The Lawyer Africa Elite 2014 features an in-depth look at 46 leading independent firms’ strategies in 15 key sub-Saharan jurisdictions, as well as the views of in-house counsel from some of Africa’s largest companies... Read more
This year, The Lawyer’s annual ranking of the largest UK law firms by turnover is available as an interactive, digital benchmarking tool. For the first time this will allow you to manipulate each data set against the metrics of your choice.
Australian lawyers have come under attack from the country’s opposition party over claims that high fees are preventing people from accessing the justice system.
At a dinner to recognise community and legal services activism, shadow federal attorney-general Nicola Roxon accused the legal industry of impinging the public’s access to the justice system by demanding excessive salaries.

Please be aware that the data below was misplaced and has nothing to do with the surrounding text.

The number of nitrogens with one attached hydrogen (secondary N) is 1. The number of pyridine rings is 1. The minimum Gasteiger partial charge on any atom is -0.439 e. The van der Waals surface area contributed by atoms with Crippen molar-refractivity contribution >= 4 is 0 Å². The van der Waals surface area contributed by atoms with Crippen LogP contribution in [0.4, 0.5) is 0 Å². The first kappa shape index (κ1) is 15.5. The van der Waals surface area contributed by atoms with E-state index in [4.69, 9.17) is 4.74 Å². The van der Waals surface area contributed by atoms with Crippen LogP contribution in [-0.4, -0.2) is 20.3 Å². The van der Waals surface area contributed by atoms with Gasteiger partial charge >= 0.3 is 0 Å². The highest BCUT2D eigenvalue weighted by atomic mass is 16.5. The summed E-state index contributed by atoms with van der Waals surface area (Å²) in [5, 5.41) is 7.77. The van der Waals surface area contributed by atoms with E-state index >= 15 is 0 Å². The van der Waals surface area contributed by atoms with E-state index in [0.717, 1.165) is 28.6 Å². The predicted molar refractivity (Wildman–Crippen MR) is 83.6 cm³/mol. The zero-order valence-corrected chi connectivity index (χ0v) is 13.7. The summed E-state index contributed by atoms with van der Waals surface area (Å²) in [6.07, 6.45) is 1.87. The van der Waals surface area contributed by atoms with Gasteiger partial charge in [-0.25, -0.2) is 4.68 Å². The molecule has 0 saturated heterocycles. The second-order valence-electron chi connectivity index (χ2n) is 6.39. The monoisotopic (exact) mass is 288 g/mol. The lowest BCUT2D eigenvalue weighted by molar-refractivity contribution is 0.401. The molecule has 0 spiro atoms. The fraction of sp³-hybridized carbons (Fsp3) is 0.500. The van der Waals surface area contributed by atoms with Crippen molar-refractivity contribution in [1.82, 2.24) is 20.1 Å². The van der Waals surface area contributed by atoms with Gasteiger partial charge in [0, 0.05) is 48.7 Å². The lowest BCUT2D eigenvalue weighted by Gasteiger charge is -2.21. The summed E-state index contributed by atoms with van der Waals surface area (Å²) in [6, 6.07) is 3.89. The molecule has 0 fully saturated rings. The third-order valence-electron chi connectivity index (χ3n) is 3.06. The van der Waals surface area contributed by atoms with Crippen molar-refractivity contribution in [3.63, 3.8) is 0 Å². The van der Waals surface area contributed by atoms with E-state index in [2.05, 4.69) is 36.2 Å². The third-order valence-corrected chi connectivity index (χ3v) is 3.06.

Roxon said that while she did not want to participate in “lawyer-bashing”, the cost of accessing legal advice had become a huge stumbling block to the public, which could be easily fixed by lawyers taking a pay cut.
“When some lawyers earn more in a few hours than a huge proportion of the population could in weeks, it’s noticed,” she said.
She said that starting salaries for law graduates had leapt from 59 per cent of the national average weekly earnings in 1977 to 86 per cent now.
She added: “All this leads to a shift that more people qualifying with law degrees will be attracted to the law.”
Industry commentators have defended the high legal fees and salaries expected by lawyers, claiming that they enable them to spend more time and money advising on pro bono matters.